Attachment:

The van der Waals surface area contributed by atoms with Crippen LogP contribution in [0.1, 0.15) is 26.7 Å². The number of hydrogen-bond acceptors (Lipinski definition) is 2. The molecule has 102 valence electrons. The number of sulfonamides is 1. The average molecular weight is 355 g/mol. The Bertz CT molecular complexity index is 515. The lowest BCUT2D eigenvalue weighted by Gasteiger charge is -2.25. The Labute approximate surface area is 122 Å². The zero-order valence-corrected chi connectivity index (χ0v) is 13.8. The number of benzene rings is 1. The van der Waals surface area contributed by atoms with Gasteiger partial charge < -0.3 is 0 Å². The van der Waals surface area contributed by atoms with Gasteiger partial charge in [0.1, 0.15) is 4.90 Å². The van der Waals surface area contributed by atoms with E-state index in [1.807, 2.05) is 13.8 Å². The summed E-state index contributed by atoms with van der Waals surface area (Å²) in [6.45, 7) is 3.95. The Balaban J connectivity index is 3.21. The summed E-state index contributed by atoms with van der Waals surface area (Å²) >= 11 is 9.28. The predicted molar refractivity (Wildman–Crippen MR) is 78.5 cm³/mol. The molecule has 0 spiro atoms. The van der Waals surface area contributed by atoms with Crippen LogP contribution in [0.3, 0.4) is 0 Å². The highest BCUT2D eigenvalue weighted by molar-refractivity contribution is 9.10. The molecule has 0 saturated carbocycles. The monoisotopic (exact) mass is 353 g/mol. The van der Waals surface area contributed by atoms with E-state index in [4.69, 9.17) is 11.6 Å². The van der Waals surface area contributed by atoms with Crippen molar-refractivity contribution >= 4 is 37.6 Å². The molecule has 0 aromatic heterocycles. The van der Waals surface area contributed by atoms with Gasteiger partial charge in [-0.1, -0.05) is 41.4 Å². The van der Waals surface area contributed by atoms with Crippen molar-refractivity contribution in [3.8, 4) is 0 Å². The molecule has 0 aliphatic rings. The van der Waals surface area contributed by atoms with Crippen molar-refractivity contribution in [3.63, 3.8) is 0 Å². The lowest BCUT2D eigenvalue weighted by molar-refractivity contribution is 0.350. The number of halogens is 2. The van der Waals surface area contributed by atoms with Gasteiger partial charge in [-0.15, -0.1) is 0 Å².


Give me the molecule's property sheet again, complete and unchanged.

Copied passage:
The van der Waals surface area contributed by atoms with Crippen LogP contribution in [0.1, 0.15) is 26.7 Å². The number of hydrogen-bond acceptors (Lipinski definition) is 2. The molecule has 102 valence electrons. The number of sulfonamides is 1. The average molecular weight is 355 g/mol. The Bertz CT molecular complexity index is 515. The lowest BCUT2D eigenvalue weighted by Gasteiger charge is -2.25. The Labute approximate surface area is 122 Å². The zero-order valence-corrected chi connectivity index (χ0v) is 13.8. The number of benzene rings is 1. The van der Waals surface area contributed by atoms with Gasteiger partial charge < -0.3 is 0 Å². The van der Waals surface area contributed by atoms with Gasteiger partial charge in [0.1, 0.15) is 4.90 Å². The van der Waals surface area contributed by atoms with E-state index in [1.807, 2.05) is 13.8 Å². The summed E-state index contributed by atoms with van der Waals surface area (Å²) in [6.45, 7) is 3.95. The Balaban J connectivity index is 3.21. The summed E-state index contributed by atoms with van der Waals surface area (Å²) >= 11 is 9.28. The predicted molar refractivity (Wildman–Crippen MR) is 78.5 cm³/mol. The molecule has 0 spiro atoms. The van der Waals surface area contributed by atoms with Crippen LogP contribution in [0.3, 0.4) is 0 Å². The highest BCUT2D eigenvalue weighted by molar-refractivity contribution is 9.10. The molecule has 0 saturated carbocycles. The monoisotopic (exact) mass is 353 g/mol. The van der Waals surface area contributed by atoms with E-state index in [4.69, 9.17) is 11.6 Å². The van der Waals surface area contributed by atoms with Crippen molar-refractivity contribution >= 4 is 37.6 Å². The molecule has 0 aromatic heterocycles. The van der Waals surface area contributed by atoms with Gasteiger partial charge in [-0.1, -0.05) is 41.4 Å². The van der Waals surface area contributed by atoms with Crippen molar-refractivity contribution in [3.8, 4) is 0 Å². The molecule has 0 aliphatic rings. The van der Waals surface area contributed by atoms with Crippen molar-refractivity contribution in [3.63, 3.8) is 0 Å². The lowest BCUT2D eigenvalue weighted by molar-refractivity contribution is 0.350. The number of halogens is 2. The van der Waals surface area contributed by atoms with Gasteiger partial charge in [-0.15, -0.1) is 0 Å².